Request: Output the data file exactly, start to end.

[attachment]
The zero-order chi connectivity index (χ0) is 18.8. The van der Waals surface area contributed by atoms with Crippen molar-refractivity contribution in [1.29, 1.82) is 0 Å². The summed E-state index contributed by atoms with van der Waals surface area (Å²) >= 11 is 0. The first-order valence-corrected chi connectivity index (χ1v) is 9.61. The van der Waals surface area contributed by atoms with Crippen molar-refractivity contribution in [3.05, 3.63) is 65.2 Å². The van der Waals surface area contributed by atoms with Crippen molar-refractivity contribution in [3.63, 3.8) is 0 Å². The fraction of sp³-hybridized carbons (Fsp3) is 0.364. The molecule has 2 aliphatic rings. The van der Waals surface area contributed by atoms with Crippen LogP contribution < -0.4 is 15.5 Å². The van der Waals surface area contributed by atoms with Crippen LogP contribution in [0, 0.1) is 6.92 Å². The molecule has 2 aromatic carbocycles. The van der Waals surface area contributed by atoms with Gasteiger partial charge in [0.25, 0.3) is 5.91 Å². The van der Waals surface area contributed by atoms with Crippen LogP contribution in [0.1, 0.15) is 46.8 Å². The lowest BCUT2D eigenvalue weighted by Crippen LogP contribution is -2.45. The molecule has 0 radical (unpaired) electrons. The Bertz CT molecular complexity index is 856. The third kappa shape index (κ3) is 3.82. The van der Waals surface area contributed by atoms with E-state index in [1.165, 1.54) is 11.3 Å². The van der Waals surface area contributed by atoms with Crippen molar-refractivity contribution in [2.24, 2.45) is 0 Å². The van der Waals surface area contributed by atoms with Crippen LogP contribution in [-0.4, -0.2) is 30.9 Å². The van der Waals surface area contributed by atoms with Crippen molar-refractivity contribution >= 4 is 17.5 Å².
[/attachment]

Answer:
The zero-order chi connectivity index (χ0) is 18.8. The van der Waals surface area contributed by atoms with Crippen molar-refractivity contribution in [1.29, 1.82) is 0 Å². The summed E-state index contributed by atoms with van der Waals surface area (Å²) >= 11 is 0. The first-order valence-corrected chi connectivity index (χ1v) is 9.61. The van der Waals surface area contributed by atoms with Crippen molar-refractivity contribution in [3.05, 3.63) is 65.2 Å². The van der Waals surface area contributed by atoms with Crippen molar-refractivity contribution in [3.63, 3.8) is 0 Å². The fraction of sp³-hybridized carbons (Fsp3) is 0.364. The molecule has 2 aliphatic rings. The van der Waals surface area contributed by atoms with Crippen LogP contribution < -0.4 is 15.5 Å². The van der Waals surface area contributed by atoms with Crippen LogP contribution in [0, 0.1) is 6.92 Å². The molecule has 2 aromatic carbocycles. The van der Waals surface area contributed by atoms with Gasteiger partial charge in [0.25, 0.3) is 5.91 Å². The van der Waals surface area contributed by atoms with Crippen LogP contribution in [0.1, 0.15) is 46.8 Å². The lowest BCUT2D eigenvalue weighted by Crippen LogP contribution is -2.45. The molecule has 0 radical (unpaired) electrons. The Bertz CT molecular complexity index is 856. The third kappa shape index (κ3) is 3.82. The van der Waals surface area contributed by atoms with E-state index in [1.165, 1.54) is 11.3 Å². The van der Waals surface area contributed by atoms with Crippen molar-refractivity contribution in [2.24, 2.45) is 0 Å². The van der Waals surface area contributed by atoms with Crippen LogP contribution in [-0.4, -0.2) is 30.9 Å². The van der Waals surface area contributed by atoms with Crippen molar-refractivity contribution >= 4 is 17.5 Å².